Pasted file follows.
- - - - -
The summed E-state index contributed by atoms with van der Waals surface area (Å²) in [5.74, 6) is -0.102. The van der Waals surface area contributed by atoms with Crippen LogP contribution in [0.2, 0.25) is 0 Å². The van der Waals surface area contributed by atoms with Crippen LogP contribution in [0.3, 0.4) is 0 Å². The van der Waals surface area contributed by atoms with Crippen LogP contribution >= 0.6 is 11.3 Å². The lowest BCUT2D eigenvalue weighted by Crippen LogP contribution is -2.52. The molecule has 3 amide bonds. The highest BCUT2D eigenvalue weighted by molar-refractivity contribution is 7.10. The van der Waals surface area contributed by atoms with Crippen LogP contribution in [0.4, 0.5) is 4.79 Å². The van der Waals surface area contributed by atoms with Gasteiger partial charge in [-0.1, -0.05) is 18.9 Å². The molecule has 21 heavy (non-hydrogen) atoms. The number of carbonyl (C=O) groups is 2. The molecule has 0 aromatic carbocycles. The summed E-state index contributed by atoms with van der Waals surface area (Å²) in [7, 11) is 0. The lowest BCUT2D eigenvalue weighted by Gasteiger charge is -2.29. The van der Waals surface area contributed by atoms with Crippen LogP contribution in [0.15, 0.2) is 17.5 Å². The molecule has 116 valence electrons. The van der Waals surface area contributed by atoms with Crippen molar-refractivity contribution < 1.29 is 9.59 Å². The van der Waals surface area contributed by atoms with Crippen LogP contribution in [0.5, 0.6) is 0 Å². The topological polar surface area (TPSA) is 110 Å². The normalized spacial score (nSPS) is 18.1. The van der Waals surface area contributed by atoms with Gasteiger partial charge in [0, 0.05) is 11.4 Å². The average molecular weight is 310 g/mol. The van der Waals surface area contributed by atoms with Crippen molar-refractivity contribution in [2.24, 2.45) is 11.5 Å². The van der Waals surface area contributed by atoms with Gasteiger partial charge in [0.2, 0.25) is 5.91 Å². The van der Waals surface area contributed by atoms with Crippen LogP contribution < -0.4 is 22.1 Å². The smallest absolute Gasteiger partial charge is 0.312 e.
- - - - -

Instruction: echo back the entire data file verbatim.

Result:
The summed E-state index contributed by atoms with van der Waals surface area (Å²) in [5.74, 6) is -0.102. The van der Waals surface area contributed by atoms with Crippen LogP contribution in [0.2, 0.25) is 0 Å². The van der Waals surface area contributed by atoms with Crippen LogP contribution in [0.3, 0.4) is 0 Å². The van der Waals surface area contributed by atoms with Crippen LogP contribution >= 0.6 is 11.3 Å². The lowest BCUT2D eigenvalue weighted by Crippen LogP contribution is -2.52. The molecule has 3 amide bonds. The highest BCUT2D eigenvalue weighted by molar-refractivity contribution is 7.10. The van der Waals surface area contributed by atoms with Crippen LogP contribution in [0.4, 0.5) is 4.79 Å². The van der Waals surface area contributed by atoms with Gasteiger partial charge in [-0.1, -0.05) is 18.9 Å². The molecule has 21 heavy (non-hydrogen) atoms. The number of carbonyl (C=O) groups is 2. The molecule has 0 aromatic carbocycles. The summed E-state index contributed by atoms with van der Waals surface area (Å²) in [7, 11) is 0. The lowest BCUT2D eigenvalue weighted by Gasteiger charge is -2.29. The van der Waals surface area contributed by atoms with Crippen LogP contribution in [0.15, 0.2) is 17.5 Å². The molecule has 116 valence electrons. The van der Waals surface area contributed by atoms with Crippen molar-refractivity contribution < 1.29 is 9.59 Å². The van der Waals surface area contributed by atoms with Crippen LogP contribution in [0.5, 0.6) is 0 Å². The topological polar surface area (TPSA) is 110 Å². The normalized spacial score (nSPS) is 18.1. The van der Waals surface area contributed by atoms with Gasteiger partial charge in [0, 0.05) is 11.4 Å². The average molecular weight is 310 g/mol. The van der Waals surface area contributed by atoms with Crippen molar-refractivity contribution in [2.24, 2.45) is 11.5 Å². The van der Waals surface area contributed by atoms with Gasteiger partial charge in [0.2, 0.25) is 5.91 Å². The van der Waals surface area contributed by atoms with Crippen LogP contribution < -0.4 is 22.1 Å². The smallest absolute Gasteiger partial charge is 0.312 e.